Admission?  FREE FOR THOSE WITH DISABILITIES.

Anyone up for a road trip to Texas?

 

 

 

The Gift

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Clunk. 

Laying the book down on her lap, she turned her head so that her good ear was aimed toward the sound.

Again, another clunk.  

Not knowing what else she could do, she waited with the still patience of a deer in the woods; her heart pounding as if it were the instrument of a mad drummer.

Then, her husband called out, “I’m home.  Where are you?”

“Upstairs,” she replied putting her hand to her chest.  “In the pink bedroom.  You’re home early.”

“Yeah, the meeting ended earlier and traffic was light.  I’ll be up in a minute.”

A smile played its own rhythm across her face as she swept her hand through her gray hair.  I’m glad he’s home early.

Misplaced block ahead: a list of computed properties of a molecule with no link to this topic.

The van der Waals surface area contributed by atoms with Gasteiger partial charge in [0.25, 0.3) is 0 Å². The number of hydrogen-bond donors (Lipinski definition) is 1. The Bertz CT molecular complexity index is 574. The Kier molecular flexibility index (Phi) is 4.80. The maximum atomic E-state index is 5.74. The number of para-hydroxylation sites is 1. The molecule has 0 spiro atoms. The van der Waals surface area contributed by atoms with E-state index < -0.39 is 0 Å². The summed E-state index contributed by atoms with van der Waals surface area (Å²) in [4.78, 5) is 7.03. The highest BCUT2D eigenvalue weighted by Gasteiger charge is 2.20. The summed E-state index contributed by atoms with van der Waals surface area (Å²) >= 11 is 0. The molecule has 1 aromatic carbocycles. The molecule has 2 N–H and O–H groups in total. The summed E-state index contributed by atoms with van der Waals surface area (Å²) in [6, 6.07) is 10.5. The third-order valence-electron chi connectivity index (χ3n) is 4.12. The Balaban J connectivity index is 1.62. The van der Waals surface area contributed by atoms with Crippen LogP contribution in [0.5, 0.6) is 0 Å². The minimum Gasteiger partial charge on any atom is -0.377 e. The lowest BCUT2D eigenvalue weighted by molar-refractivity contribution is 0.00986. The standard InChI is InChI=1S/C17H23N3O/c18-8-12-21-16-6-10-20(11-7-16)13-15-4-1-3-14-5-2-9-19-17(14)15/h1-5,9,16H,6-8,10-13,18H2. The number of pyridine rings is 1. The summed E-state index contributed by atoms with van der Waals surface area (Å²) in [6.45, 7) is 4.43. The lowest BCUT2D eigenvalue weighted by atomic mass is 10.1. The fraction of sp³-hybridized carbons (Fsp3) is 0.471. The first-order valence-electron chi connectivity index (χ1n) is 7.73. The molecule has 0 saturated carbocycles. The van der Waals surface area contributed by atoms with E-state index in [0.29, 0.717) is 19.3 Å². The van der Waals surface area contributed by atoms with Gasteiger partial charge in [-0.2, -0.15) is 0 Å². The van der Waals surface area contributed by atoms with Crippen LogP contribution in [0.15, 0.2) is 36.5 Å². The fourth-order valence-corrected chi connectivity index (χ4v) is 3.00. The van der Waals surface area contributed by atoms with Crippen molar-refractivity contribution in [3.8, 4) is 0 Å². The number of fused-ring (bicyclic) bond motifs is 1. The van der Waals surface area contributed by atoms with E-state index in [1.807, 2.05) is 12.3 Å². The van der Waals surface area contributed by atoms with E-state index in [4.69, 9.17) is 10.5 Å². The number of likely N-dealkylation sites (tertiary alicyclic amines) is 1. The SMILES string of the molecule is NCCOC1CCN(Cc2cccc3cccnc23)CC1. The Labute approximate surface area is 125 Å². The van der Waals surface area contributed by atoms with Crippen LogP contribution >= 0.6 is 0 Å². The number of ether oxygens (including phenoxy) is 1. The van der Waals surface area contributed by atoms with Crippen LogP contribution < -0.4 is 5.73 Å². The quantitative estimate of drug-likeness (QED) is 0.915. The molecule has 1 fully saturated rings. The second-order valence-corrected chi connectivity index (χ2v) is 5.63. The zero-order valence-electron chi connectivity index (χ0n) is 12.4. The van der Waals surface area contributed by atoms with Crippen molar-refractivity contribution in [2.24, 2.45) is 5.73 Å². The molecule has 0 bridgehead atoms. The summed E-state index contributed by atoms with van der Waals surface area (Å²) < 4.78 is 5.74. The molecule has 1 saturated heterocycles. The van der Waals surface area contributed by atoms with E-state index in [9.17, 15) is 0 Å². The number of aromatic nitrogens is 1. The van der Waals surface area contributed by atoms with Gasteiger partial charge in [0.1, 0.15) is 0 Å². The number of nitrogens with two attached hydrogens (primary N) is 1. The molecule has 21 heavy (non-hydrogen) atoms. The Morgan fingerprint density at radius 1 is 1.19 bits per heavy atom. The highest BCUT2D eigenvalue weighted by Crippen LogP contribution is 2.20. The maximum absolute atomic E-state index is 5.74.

As the minutes passed, the sharp clank of dishes revealed the location of his delay.  As she was wondering what could he possibly be doing in the kitchen, he suddenly appeared in the doorway.  There he stood looking like a high school suitor with a vase of flowers held out; the wrinkles around his eyes made him all the more charming.

“A gift of lovely flowers for a lovely lady,” he crooned as he placed the vase on her nightstand.

“As I was driving, I found myself getting excited as the miles brought me closer to home.  I know you have been having a hard time lately thinking about all the extra work that falls on me because of your disease.  The more I thought about it, the more I thought about you.  Because of you, I am a better person.  Because of you, I wake up every morning with a smile on my face.  Because of you, I love being married.  I love you, and given the choice, I would marry you again – wheelchair and all.  You. . .you are a gift to me.”

 

 

 

You Can’t Do That Anymore


Sitting in my wheelchair, on the edge of a trampoline mat, the same thought kept running through my head.  I want to jump.  Nah.  Yeah.  I want to jump.